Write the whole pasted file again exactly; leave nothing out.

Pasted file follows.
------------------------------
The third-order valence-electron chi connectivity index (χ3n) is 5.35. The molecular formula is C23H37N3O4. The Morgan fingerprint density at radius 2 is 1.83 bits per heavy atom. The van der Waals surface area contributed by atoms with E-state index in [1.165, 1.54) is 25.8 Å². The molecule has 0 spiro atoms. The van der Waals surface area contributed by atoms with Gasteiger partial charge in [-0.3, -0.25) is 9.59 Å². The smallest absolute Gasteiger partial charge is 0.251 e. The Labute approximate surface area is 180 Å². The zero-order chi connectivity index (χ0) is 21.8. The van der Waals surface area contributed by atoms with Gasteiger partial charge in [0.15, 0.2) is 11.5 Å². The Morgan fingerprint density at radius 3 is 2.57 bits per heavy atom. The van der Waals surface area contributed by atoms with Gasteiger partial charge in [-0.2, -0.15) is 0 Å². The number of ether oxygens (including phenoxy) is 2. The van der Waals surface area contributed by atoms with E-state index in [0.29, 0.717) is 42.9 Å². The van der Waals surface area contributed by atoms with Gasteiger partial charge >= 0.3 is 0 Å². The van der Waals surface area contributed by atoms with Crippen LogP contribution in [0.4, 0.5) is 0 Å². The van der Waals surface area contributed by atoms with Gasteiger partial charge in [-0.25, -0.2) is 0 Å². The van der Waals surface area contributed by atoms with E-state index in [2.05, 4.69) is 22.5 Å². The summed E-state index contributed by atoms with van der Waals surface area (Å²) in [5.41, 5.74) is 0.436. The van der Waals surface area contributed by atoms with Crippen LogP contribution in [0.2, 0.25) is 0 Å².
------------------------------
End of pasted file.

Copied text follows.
The third-order valence-electron chi connectivity index (χ3n) is 5.35. The molecular formula is C23H37N3O4. The Morgan fingerprint density at radius 2 is 1.83 bits per heavy atom. The van der Waals surface area contributed by atoms with E-state index in [1.165, 1.54) is 25.8 Å². The molecule has 0 spiro atoms. The van der Waals surface area contributed by atoms with Gasteiger partial charge in [-0.3, -0.25) is 9.59 Å². The smallest absolute Gasteiger partial charge is 0.251 e. The Labute approximate surface area is 180 Å². The zero-order chi connectivity index (χ0) is 21.8. The van der Waals surface area contributed by atoms with Gasteiger partial charge in [0.15, 0.2) is 11.5 Å². The Morgan fingerprint density at radius 3 is 2.57 bits per heavy atom. The van der Waals surface area contributed by atoms with Gasteiger partial charge in [-0.2, -0.15) is 0 Å². The number of ether oxygens (including phenoxy) is 2. The van der Waals surface area contributed by atoms with E-state index in [0.29, 0.717) is 42.9 Å². The van der Waals surface area contributed by atoms with Gasteiger partial charge >= 0.3 is 0 Å². The van der Waals surface area contributed by atoms with Crippen LogP contribution in [0.4, 0.5) is 0 Å². The van der Waals surface area contributed by atoms with Gasteiger partial charge in [-0.25, -0.2) is 0 Å². The van der Waals surface area contributed by atoms with E-state index in [2.05, 4.69) is 22.5 Å². The summed E-state index contributed by atoms with van der Waals surface area (Å²) in [5.41, 5.74) is 0.436. The van der Waals surface area contributed by atoms with Crippen LogP contribution in [0.2, 0.25) is 0 Å².